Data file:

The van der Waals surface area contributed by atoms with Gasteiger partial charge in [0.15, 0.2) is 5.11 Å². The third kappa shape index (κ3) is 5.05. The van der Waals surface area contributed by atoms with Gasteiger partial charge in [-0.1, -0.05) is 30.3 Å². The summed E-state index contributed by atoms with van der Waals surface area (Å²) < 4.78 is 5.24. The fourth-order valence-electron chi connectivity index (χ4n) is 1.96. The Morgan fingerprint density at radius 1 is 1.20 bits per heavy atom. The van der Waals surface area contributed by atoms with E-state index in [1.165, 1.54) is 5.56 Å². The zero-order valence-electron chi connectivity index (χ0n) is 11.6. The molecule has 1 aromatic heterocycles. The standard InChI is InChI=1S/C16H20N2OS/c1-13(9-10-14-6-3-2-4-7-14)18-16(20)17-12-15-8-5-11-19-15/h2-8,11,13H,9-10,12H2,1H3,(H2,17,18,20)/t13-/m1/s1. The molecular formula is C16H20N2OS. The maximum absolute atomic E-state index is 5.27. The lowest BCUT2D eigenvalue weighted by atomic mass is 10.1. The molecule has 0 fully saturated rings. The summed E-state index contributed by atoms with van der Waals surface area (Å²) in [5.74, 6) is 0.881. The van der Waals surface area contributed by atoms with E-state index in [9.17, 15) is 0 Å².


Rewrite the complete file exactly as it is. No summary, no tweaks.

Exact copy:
The van der Waals surface area contributed by atoms with Gasteiger partial charge in [0.15, 0.2) is 5.11 Å². The third kappa shape index (κ3) is 5.05. The van der Waals surface area contributed by atoms with Gasteiger partial charge in [-0.1, -0.05) is 30.3 Å². The summed E-state index contributed by atoms with van der Waals surface area (Å²) < 4.78 is 5.24. The fourth-order valence-electron chi connectivity index (χ4n) is 1.96. The Morgan fingerprint density at radius 1 is 1.20 bits per heavy atom. The van der Waals surface area contributed by atoms with E-state index in [1.165, 1.54) is 5.56 Å². The zero-order valence-electron chi connectivity index (χ0n) is 11.6. The molecule has 1 aromatic heterocycles. The standard InChI is InChI=1S/C16H20N2OS/c1-13(9-10-14-6-3-2-4-7-14)18-16(20)17-12-15-8-5-11-19-15/h2-8,11,13H,9-10,12H2,1H3,(H2,17,18,20)/t13-/m1/s1. The molecular formula is C16H20N2OS. The maximum absolute atomic E-state index is 5.27. The lowest BCUT2D eigenvalue weighted by atomic mass is 10.1. The molecule has 0 fully saturated rings. The summed E-state index contributed by atoms with van der Waals surface area (Å²) in [5.74, 6) is 0.881. The van der Waals surface area contributed by atoms with E-state index in [9.17, 15) is 0 Å².